Home of the Maasai
Masai Mara National Reserve located in south west Kenya is a vast scenic expanse of gently rolling African savannah plains measuring 1510 square kilometers in area and bordering the Serengeti National Park in Tanzania to the south. Masai Mara is a unique wildlife conservation haven, famous for its spectacular natural diversity of wildlife and happens to be a premier Kenya Safari location in East Africa, offering visitors many reasons to visit this animal paradise. Large numbers of Lions, Cheetah, Elephant, Rhino, African Buffalo, Wildebeest, Giraffe, Zebra and many more animals are found in the park in their natural habitat, unconfined and free to roam the vast wilderness stretching for miles on end.
Masai Mara ecosystem contains some 25% of what is left of Kenyan wildlife. The estimate says that around 70% of Kenya’s wildlife lives outside national parks and reserves. Thus; the need for new role models preserving the Mara wildlife, on private land is paramount. Naboisho plays that role today! Africa has lost some 95-98% of its most iconic mammals over the last hundred year or so, elephants, rhinos, lions, and cheetah. WWF estimate that the world will lose 2/3 of its vertebras in the incredibly short period 1970-2020, ie 50 years. Some 70% of the world’s ecosystem is under stress. Loss of habitat is the main reason for this decimation.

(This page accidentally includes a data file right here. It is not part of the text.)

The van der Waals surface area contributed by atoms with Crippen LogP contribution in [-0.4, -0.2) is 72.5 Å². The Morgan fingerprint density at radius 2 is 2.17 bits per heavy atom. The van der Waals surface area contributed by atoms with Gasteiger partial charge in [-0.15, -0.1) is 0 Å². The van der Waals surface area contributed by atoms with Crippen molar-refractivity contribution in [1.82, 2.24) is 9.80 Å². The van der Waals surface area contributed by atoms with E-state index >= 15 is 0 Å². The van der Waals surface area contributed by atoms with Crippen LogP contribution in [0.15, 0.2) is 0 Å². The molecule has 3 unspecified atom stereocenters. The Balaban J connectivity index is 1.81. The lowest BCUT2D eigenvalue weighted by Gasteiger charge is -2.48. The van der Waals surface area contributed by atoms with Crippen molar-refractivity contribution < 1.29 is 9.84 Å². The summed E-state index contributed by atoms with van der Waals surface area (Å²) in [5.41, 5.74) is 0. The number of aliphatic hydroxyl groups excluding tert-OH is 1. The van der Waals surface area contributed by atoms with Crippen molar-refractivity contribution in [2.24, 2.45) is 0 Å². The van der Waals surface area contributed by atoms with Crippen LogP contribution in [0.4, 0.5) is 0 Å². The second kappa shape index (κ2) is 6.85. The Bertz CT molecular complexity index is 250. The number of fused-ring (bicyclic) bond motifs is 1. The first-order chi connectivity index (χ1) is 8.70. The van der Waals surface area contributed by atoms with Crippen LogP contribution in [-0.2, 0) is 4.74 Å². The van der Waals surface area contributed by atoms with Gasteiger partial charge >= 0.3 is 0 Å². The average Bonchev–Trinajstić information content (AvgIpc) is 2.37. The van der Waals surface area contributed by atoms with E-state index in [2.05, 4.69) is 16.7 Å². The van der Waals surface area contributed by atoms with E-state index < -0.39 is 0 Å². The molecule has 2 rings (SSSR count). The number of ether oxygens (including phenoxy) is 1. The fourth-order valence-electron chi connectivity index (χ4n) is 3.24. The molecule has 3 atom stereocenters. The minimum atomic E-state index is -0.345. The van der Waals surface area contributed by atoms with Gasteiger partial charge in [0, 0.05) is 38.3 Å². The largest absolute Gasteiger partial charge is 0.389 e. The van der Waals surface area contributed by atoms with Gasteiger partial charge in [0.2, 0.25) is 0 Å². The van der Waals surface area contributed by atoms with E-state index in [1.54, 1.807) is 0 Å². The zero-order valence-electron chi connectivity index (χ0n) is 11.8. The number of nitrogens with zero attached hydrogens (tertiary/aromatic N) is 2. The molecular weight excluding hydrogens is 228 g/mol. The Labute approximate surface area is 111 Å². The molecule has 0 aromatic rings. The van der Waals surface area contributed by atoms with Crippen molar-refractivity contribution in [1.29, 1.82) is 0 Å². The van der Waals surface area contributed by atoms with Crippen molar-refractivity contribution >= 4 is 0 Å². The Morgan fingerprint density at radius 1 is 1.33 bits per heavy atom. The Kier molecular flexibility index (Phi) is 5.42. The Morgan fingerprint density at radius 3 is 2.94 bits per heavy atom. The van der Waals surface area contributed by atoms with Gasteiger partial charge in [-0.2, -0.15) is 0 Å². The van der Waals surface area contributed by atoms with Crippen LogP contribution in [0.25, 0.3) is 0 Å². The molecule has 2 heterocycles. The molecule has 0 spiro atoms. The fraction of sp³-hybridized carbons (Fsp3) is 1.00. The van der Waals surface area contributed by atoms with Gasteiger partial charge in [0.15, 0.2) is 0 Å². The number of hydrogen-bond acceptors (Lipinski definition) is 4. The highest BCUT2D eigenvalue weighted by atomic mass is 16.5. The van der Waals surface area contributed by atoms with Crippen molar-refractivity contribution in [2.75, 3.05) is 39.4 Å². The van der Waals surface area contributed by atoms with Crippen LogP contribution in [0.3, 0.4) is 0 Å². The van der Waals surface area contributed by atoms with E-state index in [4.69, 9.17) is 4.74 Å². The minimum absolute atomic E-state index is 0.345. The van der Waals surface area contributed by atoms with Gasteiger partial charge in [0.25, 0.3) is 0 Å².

The Maasai Mara lies in the Great Rift Valley, which is a fault line some 3,500 miles (5,600km) long stretching from Ethiopia’s Red Sea through Kenya, Tanzania, Malawi, and into Mozambique. Here the valley is wide, and a towering escarpment can be seen in the hazy distance. The animals are at liberty to move outside the park into huge areas known as ‘dispersal areas’. There can be as much wildlife roaming outside the park as inside. Many Maasai villages are located in the ‘dispersal areas’ and they have, over centuries, developed a synergetic relationship with the wildlife.
There are four main types of terrain in the Mara – the Ngama Hills to the east with sandy soil and leafy bushes favoured by black rhino; Oloololo Escarpment forming the western boundary and rising to a magnificent plateau; Mara Triangle bordering the Mara River with lush grassland and acacia woodlands supporting masses of game, especially migrating wildebeest; and the Central Plains, forming the largest part of the reserve with scattered bushes and boulders on rolling grasslands favoured by the plains game
WILDLIFE AND MIGRATION
The Mara is perhaps best known for the Great Migration, which takes place every year July to September. During these months the yellow savannah is dotted black by more than 1.5 million wildebeest, zebra and antelopes that migrate from the Serengeti to the Mara in search of food and water.
Mara and Serengeti parks are interdependent wildlife havens. This is where the world’s largest multi-species migration takes place. The movement is, centered around the wildebeest migrating from Serengeti into Masai Mara during the dry period in Tanzania, crossing the mighty Mara River on their way. The Great Wildebeest Migration rightfully deserves its standing as one of the natural world’s most astonishing spectacles. Compromising of more than 1.5 million wildebeest, zebras and antelopes, the Great Migration constitutes the last surviving multi-species migration on the planet.
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